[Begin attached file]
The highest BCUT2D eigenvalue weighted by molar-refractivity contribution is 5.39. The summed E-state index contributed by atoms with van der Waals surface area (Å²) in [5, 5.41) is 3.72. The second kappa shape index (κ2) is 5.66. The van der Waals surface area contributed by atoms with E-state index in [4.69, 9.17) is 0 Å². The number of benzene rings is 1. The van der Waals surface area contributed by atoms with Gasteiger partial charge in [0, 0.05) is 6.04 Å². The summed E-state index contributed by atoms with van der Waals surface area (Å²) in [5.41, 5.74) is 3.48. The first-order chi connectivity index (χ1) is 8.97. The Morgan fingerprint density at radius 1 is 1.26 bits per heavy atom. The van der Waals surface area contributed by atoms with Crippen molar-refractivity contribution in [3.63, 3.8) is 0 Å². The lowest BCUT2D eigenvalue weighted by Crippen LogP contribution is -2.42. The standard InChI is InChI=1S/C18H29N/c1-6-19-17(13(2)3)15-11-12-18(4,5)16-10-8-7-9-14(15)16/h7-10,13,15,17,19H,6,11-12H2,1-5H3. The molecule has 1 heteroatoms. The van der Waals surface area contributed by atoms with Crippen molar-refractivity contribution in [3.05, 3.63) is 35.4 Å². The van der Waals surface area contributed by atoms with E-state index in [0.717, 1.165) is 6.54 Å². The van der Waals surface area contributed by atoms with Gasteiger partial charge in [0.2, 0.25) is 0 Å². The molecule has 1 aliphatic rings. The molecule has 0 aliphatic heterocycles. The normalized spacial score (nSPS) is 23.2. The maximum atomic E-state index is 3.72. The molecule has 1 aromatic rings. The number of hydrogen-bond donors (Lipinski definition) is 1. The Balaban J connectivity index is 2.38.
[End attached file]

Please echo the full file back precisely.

The highest BCUT2D eigenvalue weighted by molar-refractivity contribution is 5.39. The summed E-state index contributed by atoms with van der Waals surface area (Å²) in [5, 5.41) is 3.72. The second kappa shape index (κ2) is 5.66. The van der Waals surface area contributed by atoms with E-state index in [4.69, 9.17) is 0 Å². The number of benzene rings is 1. The van der Waals surface area contributed by atoms with Gasteiger partial charge in [0, 0.05) is 6.04 Å². The summed E-state index contributed by atoms with van der Waals surface area (Å²) in [5.41, 5.74) is 3.48. The first-order chi connectivity index (χ1) is 8.97. The Morgan fingerprint density at radius 1 is 1.26 bits per heavy atom. The van der Waals surface area contributed by atoms with Crippen molar-refractivity contribution in [3.63, 3.8) is 0 Å². The lowest BCUT2D eigenvalue weighted by Crippen LogP contribution is -2.42. The standard InChI is InChI=1S/C18H29N/c1-6-19-17(13(2)3)15-11-12-18(4,5)16-10-8-7-9-14(15)16/h7-10,13,15,17,19H,6,11-12H2,1-5H3. The molecule has 1 heteroatoms. The van der Waals surface area contributed by atoms with Crippen molar-refractivity contribution in [3.05, 3.63) is 35.4 Å². The van der Waals surface area contributed by atoms with E-state index in [0.717, 1.165) is 6.54 Å². The van der Waals surface area contributed by atoms with Gasteiger partial charge in [0.2, 0.25) is 0 Å². The molecule has 1 aliphatic rings. The molecule has 0 aliphatic heterocycles. The normalized spacial score (nSPS) is 23.2. The maximum atomic E-state index is 3.72. The molecule has 1 aromatic rings. The number of hydrogen-bond donors (Lipinski definition) is 1. The Balaban J connectivity index is 2.38.